Oil & Gas: Worldwide Freezing order in support of Section 423 of Insolvency Act (1986) Claim

Oil & Gas: Worldwide Freezing order in support of Section 423 of Insolvency Act (1986) Claim

This article summarises the proceedings in relation an application made in the London High Court of Justice in the matter of Integral Petroleum S.A v Petrogat FZE, Mahdieh Sanchouli, Hosseinali Sanchouli, Kanybek Beisenov [2021] EWHC 1365 (Comm).

The Claimant, Integral, made a without notice application for a worldwide freezing order (the “WFO”) accompanied by an associated disclosure order against Petrogat FZE and an order for service of the worldwide freezing order and the proceedings out of the jurisdiction and by alternative means. The aforesaid orders were sought in support of the substantive claim which Integral intended to bring under Section 423 of the Insolvency Act concerning fraudulent transactions and dissipation of assets.

On 16 September 2017, Integral (as buyer) and Petrogat (as seller) entered into a contract for the sale of medium and low sulphur fuel oil. Petrogat’s obligations under the contract were guaranteed by San Trade GmbH. Petrogat failed to deliver a significant part of the cargo and threatened to divert the same to Iran in breach of contract which is why Integral therefore on 12 January 2018 applied ex-parte on notice for urgent injunctive relief to prevent the conversion of its cargo.

The injunction was granted by order of Morgan J.

On 28 January 2018, Petrogat and San Trade breached the injunction and converted 37 rails cars loaded with Integral’s cargo, diverting the same to Iran.

On 30 April 2018, Integral applied to commit the Sancoulis (who owner and/or controlled both Petrogat and San Trade) for contempt of court for breach of the injunction. By judgement dated 12 March 2020, Foxton J found that the Sanchoulis, as de facto directors of Petrogat, had intentionally breached the injunction. Later that month, it was ruled that committal was appropriate and the Sanchoulis (as de facto directors) were sentenced to a term of imprisonment of 3 months, suspended for a period of 12 months on terms that they do not commit any further contempt.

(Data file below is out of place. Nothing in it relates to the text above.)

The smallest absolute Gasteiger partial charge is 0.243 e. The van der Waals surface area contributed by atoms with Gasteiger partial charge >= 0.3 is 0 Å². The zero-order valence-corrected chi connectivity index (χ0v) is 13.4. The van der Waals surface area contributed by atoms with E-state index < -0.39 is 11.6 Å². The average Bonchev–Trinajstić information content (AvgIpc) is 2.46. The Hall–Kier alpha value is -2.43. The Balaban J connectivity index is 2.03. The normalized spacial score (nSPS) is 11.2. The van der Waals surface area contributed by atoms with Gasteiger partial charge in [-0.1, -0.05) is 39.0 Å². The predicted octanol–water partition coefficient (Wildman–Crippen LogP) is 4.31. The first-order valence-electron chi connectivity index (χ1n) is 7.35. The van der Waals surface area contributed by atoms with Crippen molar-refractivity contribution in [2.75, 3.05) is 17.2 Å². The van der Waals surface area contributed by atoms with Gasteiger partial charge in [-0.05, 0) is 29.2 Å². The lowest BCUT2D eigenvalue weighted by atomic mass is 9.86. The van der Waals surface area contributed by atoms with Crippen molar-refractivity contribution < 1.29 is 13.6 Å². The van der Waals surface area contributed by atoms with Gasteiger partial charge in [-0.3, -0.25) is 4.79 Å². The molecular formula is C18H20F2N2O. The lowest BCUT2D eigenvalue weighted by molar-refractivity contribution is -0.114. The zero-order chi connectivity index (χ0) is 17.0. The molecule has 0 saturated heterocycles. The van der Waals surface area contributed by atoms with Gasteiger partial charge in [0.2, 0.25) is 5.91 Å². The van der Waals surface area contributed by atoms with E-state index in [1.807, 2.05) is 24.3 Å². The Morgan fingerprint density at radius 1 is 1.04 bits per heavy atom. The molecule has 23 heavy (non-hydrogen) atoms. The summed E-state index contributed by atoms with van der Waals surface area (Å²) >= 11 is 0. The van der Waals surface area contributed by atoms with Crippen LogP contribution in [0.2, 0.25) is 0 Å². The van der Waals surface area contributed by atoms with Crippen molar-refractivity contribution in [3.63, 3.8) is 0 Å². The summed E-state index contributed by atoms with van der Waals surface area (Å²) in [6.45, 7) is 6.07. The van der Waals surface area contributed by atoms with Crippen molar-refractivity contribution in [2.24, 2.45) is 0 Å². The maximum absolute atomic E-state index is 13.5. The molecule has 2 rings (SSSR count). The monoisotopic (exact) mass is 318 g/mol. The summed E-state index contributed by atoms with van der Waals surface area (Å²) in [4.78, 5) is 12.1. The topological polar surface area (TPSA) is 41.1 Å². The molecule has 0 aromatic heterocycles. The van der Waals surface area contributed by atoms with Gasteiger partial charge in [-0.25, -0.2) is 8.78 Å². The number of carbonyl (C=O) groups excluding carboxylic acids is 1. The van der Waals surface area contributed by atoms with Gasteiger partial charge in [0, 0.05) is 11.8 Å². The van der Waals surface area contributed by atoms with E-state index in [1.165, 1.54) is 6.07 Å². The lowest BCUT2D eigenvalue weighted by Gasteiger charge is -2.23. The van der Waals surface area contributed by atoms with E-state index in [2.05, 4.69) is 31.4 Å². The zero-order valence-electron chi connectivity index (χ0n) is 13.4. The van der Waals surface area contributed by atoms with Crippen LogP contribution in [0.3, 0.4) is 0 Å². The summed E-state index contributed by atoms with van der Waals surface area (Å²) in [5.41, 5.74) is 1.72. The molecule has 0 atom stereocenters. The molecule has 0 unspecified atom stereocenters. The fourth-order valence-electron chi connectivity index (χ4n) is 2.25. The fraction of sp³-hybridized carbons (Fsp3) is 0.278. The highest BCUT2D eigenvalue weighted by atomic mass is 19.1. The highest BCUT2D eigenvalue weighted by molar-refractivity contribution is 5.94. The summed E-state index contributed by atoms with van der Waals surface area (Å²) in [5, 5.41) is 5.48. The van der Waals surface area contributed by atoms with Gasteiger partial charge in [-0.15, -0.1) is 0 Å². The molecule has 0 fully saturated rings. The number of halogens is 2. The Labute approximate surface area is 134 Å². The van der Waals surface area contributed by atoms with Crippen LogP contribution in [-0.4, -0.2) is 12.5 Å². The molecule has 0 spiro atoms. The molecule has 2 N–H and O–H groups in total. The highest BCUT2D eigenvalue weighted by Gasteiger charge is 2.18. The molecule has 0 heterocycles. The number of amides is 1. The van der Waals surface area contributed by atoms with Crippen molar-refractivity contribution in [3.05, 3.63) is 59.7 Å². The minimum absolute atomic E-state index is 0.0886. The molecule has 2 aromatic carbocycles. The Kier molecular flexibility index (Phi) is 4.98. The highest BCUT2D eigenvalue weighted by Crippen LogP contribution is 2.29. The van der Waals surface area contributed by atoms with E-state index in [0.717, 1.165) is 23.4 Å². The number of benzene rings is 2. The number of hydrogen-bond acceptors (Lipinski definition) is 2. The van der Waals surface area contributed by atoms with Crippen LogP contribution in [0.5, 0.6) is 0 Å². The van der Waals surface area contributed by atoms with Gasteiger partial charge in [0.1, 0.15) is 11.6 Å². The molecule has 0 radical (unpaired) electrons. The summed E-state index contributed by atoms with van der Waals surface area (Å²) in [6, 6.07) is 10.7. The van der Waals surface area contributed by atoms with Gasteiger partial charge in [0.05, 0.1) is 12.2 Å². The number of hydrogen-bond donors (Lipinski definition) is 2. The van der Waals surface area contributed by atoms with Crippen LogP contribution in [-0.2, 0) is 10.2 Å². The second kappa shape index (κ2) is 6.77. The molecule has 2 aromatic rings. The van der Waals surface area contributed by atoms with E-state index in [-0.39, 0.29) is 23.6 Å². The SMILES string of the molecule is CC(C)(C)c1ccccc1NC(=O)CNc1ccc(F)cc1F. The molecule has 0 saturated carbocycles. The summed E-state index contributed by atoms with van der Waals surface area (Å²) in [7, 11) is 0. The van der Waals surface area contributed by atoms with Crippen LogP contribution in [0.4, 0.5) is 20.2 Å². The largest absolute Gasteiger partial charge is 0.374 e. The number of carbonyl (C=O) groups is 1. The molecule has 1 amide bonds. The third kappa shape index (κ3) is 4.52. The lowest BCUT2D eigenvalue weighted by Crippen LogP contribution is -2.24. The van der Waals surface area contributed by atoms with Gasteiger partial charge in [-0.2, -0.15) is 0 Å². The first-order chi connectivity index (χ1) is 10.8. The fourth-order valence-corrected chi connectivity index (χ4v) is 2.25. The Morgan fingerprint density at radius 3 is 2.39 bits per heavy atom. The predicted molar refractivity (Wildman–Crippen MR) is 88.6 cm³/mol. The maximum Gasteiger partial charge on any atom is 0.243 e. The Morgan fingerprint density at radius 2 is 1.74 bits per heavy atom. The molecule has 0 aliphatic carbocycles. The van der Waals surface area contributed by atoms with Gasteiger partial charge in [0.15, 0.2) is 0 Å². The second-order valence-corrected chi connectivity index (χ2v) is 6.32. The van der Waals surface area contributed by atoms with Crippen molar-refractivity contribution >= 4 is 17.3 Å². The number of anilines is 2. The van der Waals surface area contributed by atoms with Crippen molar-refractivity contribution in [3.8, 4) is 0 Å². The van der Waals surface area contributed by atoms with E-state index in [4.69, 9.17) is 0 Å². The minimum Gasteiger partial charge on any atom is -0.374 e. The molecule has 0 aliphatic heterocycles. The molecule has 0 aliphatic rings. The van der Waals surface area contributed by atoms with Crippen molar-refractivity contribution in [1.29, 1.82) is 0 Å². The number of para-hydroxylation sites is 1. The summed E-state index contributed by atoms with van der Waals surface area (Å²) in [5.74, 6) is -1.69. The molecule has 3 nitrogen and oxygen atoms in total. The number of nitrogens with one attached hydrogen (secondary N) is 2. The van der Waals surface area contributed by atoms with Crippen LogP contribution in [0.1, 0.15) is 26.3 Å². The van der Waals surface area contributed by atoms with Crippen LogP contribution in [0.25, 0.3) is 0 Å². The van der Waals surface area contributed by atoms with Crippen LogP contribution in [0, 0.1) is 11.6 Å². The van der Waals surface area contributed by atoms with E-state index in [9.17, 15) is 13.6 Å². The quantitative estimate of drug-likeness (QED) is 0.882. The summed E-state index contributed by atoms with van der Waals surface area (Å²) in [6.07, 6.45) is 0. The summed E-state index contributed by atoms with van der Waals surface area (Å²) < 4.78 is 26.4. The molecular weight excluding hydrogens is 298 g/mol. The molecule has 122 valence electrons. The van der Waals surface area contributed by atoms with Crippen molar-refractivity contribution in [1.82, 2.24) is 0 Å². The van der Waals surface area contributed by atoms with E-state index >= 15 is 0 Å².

On 15 January 2018, parallel to the interlocutory proceedings, Integral filed a request for arbitration with the LCIA, seeking to compel Petrogat and San Trade to deliver the cargo and to pay damages for conversion, breach of contract and failure to deliver the balance of cargo. The LCIA Tribunal found in favour of Integral and made 2 partial awards before decreeing a final award of a net amount of USD 439,000 plus costs and interest.

The Defendants refused to satisfy any of the LCIA rewards.

On 22 November 2019, the English Court gave Integral leave to enforce the awards pursuant to section 66 of the Arbitration Act 1996. The total outstanding amount was approximately 1.45 million USD. A receiver was also appointed by the way of equitable execution over Petrogat and San Trade’s assets, whose requests were nevertheless not fully complied with and the awards unsatisfied.

In May 2021 Integral filed a further claim pursuant to Section 423 of the Insolvency Act, submitting that the transfers (disclosed pursuant to the Receiver’s requests) of certain assets by Petrogat and San Trade were made for no adequate consideration and that the intention of these transfers was simply to place those assets out of Integral’s reach.

The timing of these transfers also supported the submission that they had been made solely for this purpose. In this regard, six main points were drawn to the Judge’s attention:

  1. In April 2018, Integral applied for security of costs in the LCIA arbitration in respect of Petrogat’s counterclaim for an alleged breach of contract on Integral’s part.